Chicago Reader review:
"CRITICS CHOICE. Claudia Allen's strong suit as a playwright has always been feisty old women in small towns, so it's a stretch for her to adapt Stuart Dybek's 2003 "novel in stories," dominated by urban male voices. But Allen's script is remarkably sure-handed and often riotously funny, providing an elegy for a working-class, pre-Starbucks cityscape (well reflected by Jeff Bauer's clever multilevel set). Dispensing with narration, the episodic script cuts back and forth between the 1950s and '60s in Little Village as young Perry Katzek grows up with a penny-pinching father (played to perfection by Marc Grapey) and a sad-eyed wastrel musician uncle (an affecting Lance Baker) damaged by the Korean war. Sandy Shinner's fluid direction and the rock-solid ensemble capture the roiling energy and tender truthfulness of Dybek's world." Kerry Reid
"This is the third show about a Chicago boyhood I've reviewed within the last 18 months, but 'I Sailed With Magellan' is by far the best. Anchored by Marc Grapey doing some of the best work of his career, Sandy Shinner's production is very pleasurable. And the acting is appropriately colorful, with Lance Baker turning in a rich portrait of a drunken musician gone to permanent seed under the watchful eye of Rob Riley's decent barkeep. Enormously enjoyable in dramatic form, I Sailed With Magellan has Chicago down, hot and cold." Chris Jones
"Steelworker Dad (a hugely zestful, broadly comic turn by Marc Grapey as 'the good provider" who is at once coarse, bullying, penny-pinching and loving) is not above ordering his young sons, Perry (Bubba Weiler as Dybek's alter ego) and Mick (Josh Akerlow), to charge into traffic to retrieve car parts later sold on Maxwell Street. Yet Moms (Morgan McCabe) appreciates her husband's steadiness, which is a fine counterpoint to the chaotic life of her brother, Lefty (Lance Baker, in his element as a richly romantic but damaged man). A jazz musician who turns to drinking and gambling after serving in the Korean War, Lefty is Perry's favorite relative throughout childhood and the classic lost artist. RECOMMENDED. " Hedy Weiss
Daily Southtown review:
"'I Sailed With Magellan' is filled with joyous passion and an enchanting spirit. It is one of the most moving shows of the summer season. The players personify the humanity of their characters. Bubba Weiler is charming as the boyish Perry, and Justin Cholewa is right on as the teenage Perry. Rob Riley delivers a nice turn as Zip, the owner of the bar; Lance Baker breaks your heart as Lefty; Desmin Borges does a nice turn as a dangerous hood, Joe; and Morgan McCabe is a convincing mom." Betty Mohr
Time Out review:
"FOUR STARS. In demonstrating how an environment shapes a writer, this show is all aces. The hardscrabble cast is good." Christopher Piatt
"No question that Allen's overall affection for Dybek's work and for Chicago itself emerges, and Shinner's cast makes the most of their likeable characters. That makes this show a potential local favorite." Steven Oxman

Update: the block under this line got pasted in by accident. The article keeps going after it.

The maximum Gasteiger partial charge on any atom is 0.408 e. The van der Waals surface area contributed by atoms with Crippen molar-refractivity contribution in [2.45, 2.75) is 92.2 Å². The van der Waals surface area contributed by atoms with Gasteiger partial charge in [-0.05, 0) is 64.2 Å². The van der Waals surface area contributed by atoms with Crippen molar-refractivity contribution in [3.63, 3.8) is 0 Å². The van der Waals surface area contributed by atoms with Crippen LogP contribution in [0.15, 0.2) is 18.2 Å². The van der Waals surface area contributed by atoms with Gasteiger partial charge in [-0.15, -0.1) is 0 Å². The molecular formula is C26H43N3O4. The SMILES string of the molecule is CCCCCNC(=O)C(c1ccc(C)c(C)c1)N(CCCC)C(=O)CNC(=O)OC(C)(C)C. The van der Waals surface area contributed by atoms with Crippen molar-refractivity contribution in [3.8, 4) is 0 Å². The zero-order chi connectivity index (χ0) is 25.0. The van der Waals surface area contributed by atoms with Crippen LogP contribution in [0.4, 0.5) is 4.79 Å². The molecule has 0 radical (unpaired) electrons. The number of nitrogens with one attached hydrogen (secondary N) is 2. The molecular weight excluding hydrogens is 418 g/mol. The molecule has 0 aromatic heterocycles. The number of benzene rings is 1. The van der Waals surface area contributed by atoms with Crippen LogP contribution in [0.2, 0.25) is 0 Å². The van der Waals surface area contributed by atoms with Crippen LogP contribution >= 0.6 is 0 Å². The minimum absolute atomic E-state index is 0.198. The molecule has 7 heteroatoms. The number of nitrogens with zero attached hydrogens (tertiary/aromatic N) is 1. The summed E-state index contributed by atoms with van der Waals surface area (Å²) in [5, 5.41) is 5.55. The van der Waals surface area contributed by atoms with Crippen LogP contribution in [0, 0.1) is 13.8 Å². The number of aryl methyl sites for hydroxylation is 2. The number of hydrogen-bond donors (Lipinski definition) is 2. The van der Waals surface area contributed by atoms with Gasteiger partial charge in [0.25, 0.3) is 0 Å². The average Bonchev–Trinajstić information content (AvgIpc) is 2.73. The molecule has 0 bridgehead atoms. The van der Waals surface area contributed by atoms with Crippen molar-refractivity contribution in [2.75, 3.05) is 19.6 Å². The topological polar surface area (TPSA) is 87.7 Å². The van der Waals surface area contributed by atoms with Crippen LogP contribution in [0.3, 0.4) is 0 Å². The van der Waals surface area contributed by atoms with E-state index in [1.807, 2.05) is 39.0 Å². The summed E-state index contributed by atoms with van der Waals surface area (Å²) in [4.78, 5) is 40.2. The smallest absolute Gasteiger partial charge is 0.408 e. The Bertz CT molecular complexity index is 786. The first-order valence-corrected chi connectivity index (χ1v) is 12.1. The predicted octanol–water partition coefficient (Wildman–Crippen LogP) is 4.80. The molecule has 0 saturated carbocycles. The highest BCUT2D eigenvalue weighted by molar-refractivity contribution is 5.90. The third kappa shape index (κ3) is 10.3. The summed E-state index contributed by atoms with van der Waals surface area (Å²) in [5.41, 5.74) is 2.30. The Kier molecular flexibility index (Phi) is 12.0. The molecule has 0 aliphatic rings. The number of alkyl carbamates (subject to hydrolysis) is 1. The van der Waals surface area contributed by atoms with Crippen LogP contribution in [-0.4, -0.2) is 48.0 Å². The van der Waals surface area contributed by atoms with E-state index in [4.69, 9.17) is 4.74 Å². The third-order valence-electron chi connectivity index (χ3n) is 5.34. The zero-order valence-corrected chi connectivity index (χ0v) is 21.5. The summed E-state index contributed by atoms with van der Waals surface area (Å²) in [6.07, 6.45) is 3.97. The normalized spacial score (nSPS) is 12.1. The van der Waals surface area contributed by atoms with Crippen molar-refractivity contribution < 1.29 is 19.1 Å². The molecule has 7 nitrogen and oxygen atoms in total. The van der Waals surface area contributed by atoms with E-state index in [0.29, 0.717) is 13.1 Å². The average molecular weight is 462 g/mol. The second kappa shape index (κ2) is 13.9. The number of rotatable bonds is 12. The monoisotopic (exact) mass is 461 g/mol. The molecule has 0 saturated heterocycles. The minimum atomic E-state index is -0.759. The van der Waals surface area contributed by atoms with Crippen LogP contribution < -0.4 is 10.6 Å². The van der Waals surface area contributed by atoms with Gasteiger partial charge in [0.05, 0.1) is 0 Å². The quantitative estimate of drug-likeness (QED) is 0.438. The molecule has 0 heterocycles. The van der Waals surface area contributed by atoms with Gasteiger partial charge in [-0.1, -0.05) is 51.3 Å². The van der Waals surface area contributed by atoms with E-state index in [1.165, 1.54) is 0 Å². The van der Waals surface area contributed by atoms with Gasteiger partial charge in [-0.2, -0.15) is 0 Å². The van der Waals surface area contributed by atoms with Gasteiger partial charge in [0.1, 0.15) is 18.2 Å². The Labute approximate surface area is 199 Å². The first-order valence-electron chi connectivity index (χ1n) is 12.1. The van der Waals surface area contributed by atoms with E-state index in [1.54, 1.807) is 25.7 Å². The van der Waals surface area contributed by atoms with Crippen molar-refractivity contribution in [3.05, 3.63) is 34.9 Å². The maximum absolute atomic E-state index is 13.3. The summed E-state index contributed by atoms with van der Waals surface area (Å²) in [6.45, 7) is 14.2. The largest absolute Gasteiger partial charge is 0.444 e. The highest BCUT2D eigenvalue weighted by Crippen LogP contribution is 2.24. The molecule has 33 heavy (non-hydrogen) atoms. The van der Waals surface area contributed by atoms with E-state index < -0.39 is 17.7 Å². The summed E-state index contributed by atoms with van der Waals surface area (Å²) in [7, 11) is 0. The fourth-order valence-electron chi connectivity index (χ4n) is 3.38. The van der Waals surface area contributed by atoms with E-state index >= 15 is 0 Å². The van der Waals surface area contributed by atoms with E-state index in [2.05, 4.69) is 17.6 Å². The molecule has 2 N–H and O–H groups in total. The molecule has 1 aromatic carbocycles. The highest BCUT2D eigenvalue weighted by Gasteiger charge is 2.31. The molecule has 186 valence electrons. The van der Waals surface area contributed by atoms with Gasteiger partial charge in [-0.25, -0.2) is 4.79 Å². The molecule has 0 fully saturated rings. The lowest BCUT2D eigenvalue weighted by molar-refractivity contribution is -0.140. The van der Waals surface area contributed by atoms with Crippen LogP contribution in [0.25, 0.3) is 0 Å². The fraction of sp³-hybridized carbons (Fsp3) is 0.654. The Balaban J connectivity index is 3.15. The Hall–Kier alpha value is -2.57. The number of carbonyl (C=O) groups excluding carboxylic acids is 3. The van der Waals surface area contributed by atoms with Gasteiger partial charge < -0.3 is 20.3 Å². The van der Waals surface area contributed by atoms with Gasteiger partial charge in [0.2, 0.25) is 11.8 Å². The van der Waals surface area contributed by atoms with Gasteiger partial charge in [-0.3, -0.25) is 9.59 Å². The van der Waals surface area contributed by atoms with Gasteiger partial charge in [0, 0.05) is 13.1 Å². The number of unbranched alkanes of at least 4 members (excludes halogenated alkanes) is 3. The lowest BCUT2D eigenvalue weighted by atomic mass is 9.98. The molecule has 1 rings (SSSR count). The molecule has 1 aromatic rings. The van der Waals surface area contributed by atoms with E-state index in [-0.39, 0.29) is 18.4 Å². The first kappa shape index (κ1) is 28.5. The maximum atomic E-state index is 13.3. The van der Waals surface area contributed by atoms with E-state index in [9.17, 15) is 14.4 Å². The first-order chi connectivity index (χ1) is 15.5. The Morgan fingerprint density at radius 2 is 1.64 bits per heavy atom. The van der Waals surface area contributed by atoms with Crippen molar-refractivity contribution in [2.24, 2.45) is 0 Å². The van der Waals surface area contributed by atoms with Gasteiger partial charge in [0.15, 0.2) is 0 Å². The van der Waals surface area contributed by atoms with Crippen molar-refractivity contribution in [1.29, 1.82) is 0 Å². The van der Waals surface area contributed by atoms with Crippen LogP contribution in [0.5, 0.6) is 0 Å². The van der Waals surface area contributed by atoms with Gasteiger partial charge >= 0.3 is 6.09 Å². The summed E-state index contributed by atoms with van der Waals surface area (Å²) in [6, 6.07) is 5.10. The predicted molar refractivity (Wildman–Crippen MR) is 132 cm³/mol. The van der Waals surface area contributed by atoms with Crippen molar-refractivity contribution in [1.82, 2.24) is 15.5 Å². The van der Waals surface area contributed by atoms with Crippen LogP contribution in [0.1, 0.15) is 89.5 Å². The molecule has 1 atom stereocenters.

Daily Herald review:
"Directed by Sandy Shinner, Victory Gardens’ production — which unfolds against a backdrop of Mike Tutaj’s revealing projections on Jeff Bauer’s gray, hardscrabble set which effectively evokes this rough-around-the-edges enclave — is affectionate and sincere. Colorful and intimate, it’s filled with memorable characters (especially Lance Baker’s broken Uncle Lefty, a former jazzman turned shell-shocked veteran; Marc Grapey’s blustering, penny-pinching patriarch and Cholewa’s sexually frustrated urban romantic). Moreover, offbeat colloquialisms like 'Jesus Christ on a camel' and references to the lakefront, Maxwell Street market, the Red Line and other Chicago area landmarks lend it credibility." Barbara Vitello
We even made the sports section:
"Life imitated art Monday night when a fan ran out onto the field in the ninth inning at Wrigley Field as the Cubs faced Colorado. Currently showing at Chicago's Victory Gardens Theater is "I Sailed with Magellan," based on the book by Chicago author Stuart Dybek about his memories growing up in 1950s and 1960s in Chicago. The show includes a scene in which Uncle Lefty—a free-spirited jazz man and Cubs fan played by actor Lance Baker—jumps out of the Wrigley bleachers and runs on the field to shake Willie Mays' hand. He is taken out by a Wrigley Field security guard, and Uncle Lefty is promptly incarcerated into a 'loony bin.'"
The most elaborate show Victory Gardens has every attempted, this adaptation of Stuart Dybek's much-beloved book of Chicago stories has a cast of 10 enacting over 50 roles, with 400+ light and sound cues, video projection, actors "swimming" in an onstage "Lake Michigan," and another long-awaited opportunity for me to wear a fake mustache. Let me know if you're interested in checking it out or if you have questions– my address is to the right.
This, from the Victory Gardens website:
Claudia Allen turns her skilled hand to Dybek’s first work of fiction – inspired by his memories growing up in 1950s and ‘60s Chicago – City of Big Shoulders, from Little Village to the lake front, Baha’i Temple to Maxwell Street. Swim off the rocks. Down a shot at the Zip Inn. Get chased across Wrigley Field. Have sex on the beach – almost. Breathe deep and listen to Dybek’s wonderful memories and provocative characters: passionate, poetic, profane, and joyous.